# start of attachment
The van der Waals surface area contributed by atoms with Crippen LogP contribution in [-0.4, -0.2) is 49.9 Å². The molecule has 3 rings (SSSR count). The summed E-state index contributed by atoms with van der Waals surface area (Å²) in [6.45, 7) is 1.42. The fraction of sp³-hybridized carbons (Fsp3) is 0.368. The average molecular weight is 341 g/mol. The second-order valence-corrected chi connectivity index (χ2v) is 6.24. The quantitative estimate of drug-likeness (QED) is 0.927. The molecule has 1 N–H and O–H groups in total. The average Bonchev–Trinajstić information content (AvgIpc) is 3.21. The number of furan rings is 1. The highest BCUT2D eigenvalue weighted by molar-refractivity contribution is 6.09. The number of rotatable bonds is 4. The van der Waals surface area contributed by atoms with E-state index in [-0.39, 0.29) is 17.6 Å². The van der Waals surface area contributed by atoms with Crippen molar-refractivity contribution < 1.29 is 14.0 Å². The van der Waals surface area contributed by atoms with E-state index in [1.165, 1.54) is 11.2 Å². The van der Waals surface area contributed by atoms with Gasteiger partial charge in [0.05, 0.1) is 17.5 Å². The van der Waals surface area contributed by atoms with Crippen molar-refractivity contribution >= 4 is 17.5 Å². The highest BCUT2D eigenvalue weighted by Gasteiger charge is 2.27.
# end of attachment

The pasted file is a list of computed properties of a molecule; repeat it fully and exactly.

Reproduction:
The van der Waals surface area contributed by atoms with Crippen LogP contribution in [-0.4, -0.2) is 49.9 Å². The molecule has 3 rings (SSSR count). The summed E-state index contributed by atoms with van der Waals surface area (Å²) in [6.45, 7) is 1.42. The fraction of sp³-hybridized carbons (Fsp3) is 0.368. The average molecular weight is 341 g/mol. The second-order valence-corrected chi connectivity index (χ2v) is 6.24. The quantitative estimate of drug-likeness (QED) is 0.927. The molecule has 1 N–H and O–H groups in total. The average Bonchev–Trinajstić information content (AvgIpc) is 3.21. The number of furan rings is 1. The highest BCUT2D eigenvalue weighted by molar-refractivity contribution is 6.09. The number of rotatable bonds is 4. The van der Waals surface area contributed by atoms with E-state index in [-0.39, 0.29) is 17.6 Å². The van der Waals surface area contributed by atoms with Crippen molar-refractivity contribution < 1.29 is 14.0 Å². The van der Waals surface area contributed by atoms with E-state index in [1.165, 1.54) is 11.2 Å². The van der Waals surface area contributed by atoms with Gasteiger partial charge in [0.05, 0.1) is 17.5 Å². The van der Waals surface area contributed by atoms with Crippen molar-refractivity contribution >= 4 is 17.5 Å². The highest BCUT2D eigenvalue weighted by Gasteiger charge is 2.27.